You don’t need to overhaul your entire life to start making meaningful changes to your health and wellbeing. In fact, when we try to “fix” our exercise, diet and sleep patterns all at the same time, it becomes overwhelming and we inevitably fail to achieve the goals we have set ourselves.
It’s the small steps that make the biggest difference. The little tweaks that we can make to the steps we are already taking. Here are five suggested “lifestyle tweaks” that I believe will help support your journey towards better wellbeing.
- Reframe the idea of traditional exercise to make it more convenient and in keeping with your lifestyle. You can do this by changing your movement patterns at home by making some of your daily habits a bit more inconvenient, in order to move your body more.
For example, if you always place your dinner plates on the upper left hand corner of the bottom shelf in the cupboard, what happens if you move them to the upper right hand corner of the top shelf? It creates a slightly different movement pattern to the ones you are used to. We don’t need to be working out for hours on end each week. Just 15 minutes a day is enough as long as we are consistent and changing our movement patterns regularly.
- Place exercise equipment somewhere it doesn’t traditionally belong. A balance board in your kitchen or a Bosu ball in your lounge, so that when you are chatting with your family while making dinner, you can hop on the balance board for a few minutes to improve your strength and overall balance. Bodyweight training, or strengthening workouts are vital for women to maintain bone and muscle mass as we age.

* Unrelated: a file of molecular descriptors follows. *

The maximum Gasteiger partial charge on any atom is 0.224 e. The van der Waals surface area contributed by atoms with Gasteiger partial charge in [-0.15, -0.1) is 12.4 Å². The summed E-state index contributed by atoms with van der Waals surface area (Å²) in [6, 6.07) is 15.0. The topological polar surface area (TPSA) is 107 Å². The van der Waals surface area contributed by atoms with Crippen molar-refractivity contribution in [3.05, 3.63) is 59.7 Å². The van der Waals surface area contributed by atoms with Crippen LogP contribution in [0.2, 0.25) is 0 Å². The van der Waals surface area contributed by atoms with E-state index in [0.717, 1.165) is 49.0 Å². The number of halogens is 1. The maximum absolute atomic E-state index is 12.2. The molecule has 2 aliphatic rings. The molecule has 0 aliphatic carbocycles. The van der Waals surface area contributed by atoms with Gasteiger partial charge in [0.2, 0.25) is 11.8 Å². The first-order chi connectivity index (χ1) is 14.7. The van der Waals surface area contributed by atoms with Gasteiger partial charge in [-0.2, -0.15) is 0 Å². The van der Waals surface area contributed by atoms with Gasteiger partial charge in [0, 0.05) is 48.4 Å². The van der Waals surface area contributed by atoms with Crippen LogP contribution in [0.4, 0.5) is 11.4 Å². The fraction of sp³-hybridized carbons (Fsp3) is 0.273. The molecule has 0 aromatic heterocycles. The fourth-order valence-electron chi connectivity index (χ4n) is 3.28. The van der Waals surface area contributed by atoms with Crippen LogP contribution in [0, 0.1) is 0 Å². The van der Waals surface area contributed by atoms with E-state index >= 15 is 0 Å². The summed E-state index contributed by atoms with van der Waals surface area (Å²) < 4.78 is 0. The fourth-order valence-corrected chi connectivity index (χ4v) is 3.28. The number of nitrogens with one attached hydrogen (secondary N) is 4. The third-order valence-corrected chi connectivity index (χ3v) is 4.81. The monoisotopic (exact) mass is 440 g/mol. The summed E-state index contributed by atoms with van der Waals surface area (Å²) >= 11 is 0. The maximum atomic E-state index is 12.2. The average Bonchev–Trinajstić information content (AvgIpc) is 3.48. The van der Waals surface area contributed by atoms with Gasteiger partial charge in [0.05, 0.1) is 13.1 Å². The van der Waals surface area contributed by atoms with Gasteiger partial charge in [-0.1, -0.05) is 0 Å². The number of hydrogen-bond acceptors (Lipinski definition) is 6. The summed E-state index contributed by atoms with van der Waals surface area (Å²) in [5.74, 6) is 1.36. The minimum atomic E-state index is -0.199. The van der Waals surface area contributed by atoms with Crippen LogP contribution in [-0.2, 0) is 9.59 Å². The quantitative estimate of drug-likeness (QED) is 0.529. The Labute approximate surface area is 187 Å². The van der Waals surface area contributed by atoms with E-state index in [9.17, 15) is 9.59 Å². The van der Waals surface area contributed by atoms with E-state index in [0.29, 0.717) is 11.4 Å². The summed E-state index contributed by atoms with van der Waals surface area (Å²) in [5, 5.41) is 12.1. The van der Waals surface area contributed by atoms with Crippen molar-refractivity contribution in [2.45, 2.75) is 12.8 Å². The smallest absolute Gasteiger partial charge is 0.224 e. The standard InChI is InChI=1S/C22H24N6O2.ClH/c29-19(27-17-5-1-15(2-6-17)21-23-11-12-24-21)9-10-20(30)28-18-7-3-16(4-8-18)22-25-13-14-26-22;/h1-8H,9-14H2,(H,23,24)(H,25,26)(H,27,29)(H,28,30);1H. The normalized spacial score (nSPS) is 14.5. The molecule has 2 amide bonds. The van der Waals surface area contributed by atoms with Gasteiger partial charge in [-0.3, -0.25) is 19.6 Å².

- The 80% rule. Stop eating when you are 80% full. This is taken from the “Power 9”, or longevity lessons which is a distillation of the findings of medical researchers, anthropologists, demographers and epidemiologists from research of the Blue Zones. The 20% gap between not being hungry and feeling full could be the difference between losing weight or gaining it.Focus on ensuring every meal contains protein. This is particularly important for women in their 40s and beyond and will also keep you fuller for longer.
- Set an alarm to go to bed. We set one to wake up, but if we are serious about getting our 7-8 hours sleep a night, set an alarm to go to bed. And go! Don’t then start emptying the dishwasher, putting another load of washing on or tidying the house. Research shows that lack of sleep increases cravings for sweets, carbohydrate-rich foods and salty snacks by between 30-40%. It can also lead to lack of energy, which means you are less likely to exercise.
- Take a “boredom break”. Every day we need to carve out time – even just 5 minutes – to calm the mind and body to relieve stress. Some people don’t want to meditate, or can’t get out for a walk in the countryside, but they can sit still and do nothing for 5 minutes. No reading, no scrolling through social media. Just sitting and being bored for 5 minutes. See what comes up for you.
Breaking Ballet’s unique ballet-inspired workouts are tailored for perimenopausal and menopausal women to help them future proof their bodies at the same time as looking after the here and now.
Sarah is the founder of Breaking Ballet, a unique online ballet fitness programme for busy women.
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